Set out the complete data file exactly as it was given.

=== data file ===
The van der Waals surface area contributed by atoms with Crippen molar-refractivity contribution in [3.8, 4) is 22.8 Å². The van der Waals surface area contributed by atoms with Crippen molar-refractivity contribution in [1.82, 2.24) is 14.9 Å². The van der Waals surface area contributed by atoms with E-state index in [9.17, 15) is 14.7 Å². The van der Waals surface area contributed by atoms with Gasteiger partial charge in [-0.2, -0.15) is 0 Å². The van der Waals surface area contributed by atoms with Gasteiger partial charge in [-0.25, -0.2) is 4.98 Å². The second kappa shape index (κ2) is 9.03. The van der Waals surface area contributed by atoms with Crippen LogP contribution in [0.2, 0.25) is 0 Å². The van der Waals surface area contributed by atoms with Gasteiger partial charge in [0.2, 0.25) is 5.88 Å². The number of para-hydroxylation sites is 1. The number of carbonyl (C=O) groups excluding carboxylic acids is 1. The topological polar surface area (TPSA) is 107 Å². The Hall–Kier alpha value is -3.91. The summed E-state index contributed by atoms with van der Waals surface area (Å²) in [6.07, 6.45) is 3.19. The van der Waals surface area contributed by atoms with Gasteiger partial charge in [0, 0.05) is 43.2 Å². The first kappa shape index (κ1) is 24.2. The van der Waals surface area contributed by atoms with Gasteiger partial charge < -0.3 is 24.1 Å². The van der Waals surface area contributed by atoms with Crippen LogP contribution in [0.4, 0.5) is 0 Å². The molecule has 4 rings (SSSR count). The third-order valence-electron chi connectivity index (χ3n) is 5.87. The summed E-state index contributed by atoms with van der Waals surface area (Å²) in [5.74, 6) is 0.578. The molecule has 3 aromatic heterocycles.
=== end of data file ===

The van der Waals surface area contributed by atoms with Crippen molar-refractivity contribution in [3.8, 4) is 22.8 Å². The van der Waals surface area contributed by atoms with Crippen molar-refractivity contribution in [1.82, 2.24) is 14.9 Å². The van der Waals surface area contributed by atoms with E-state index in [9.17, 15) is 14.7 Å². The van der Waals surface area contributed by atoms with Gasteiger partial charge in [-0.2, -0.15) is 0 Å². The van der Waals surface area contributed by atoms with Gasteiger partial charge in [-0.25, -0.2) is 4.98 Å². The second kappa shape index (κ2) is 9.03. The van der Waals surface area contributed by atoms with Crippen LogP contribution in [0.2, 0.25) is 0 Å². The van der Waals surface area contributed by atoms with Gasteiger partial charge in [0.2, 0.25) is 5.88 Å². The number of para-hydroxylation sites is 1. The number of carbonyl (C=O) groups excluding carboxylic acids is 1. The topological polar surface area (TPSA) is 107 Å². The Hall–Kier alpha value is -3.91. The summed E-state index contributed by atoms with van der Waals surface area (Å²) in [6.07, 6.45) is 3.19. The van der Waals surface area contributed by atoms with Gasteiger partial charge in [0, 0.05) is 43.2 Å². The first kappa shape index (κ1) is 24.2. The van der Waals surface area contributed by atoms with Gasteiger partial charge < -0.3 is 24.1 Å². The van der Waals surface area contributed by atoms with Crippen LogP contribution in [0.4, 0.5) is 0 Å². The molecule has 4 rings (SSSR count). The third-order valence-electron chi connectivity index (χ3n) is 5.87. The summed E-state index contributed by atoms with van der Waals surface area (Å²) in [5.74, 6) is 0.578. The molecule has 3 aromatic heterocycles.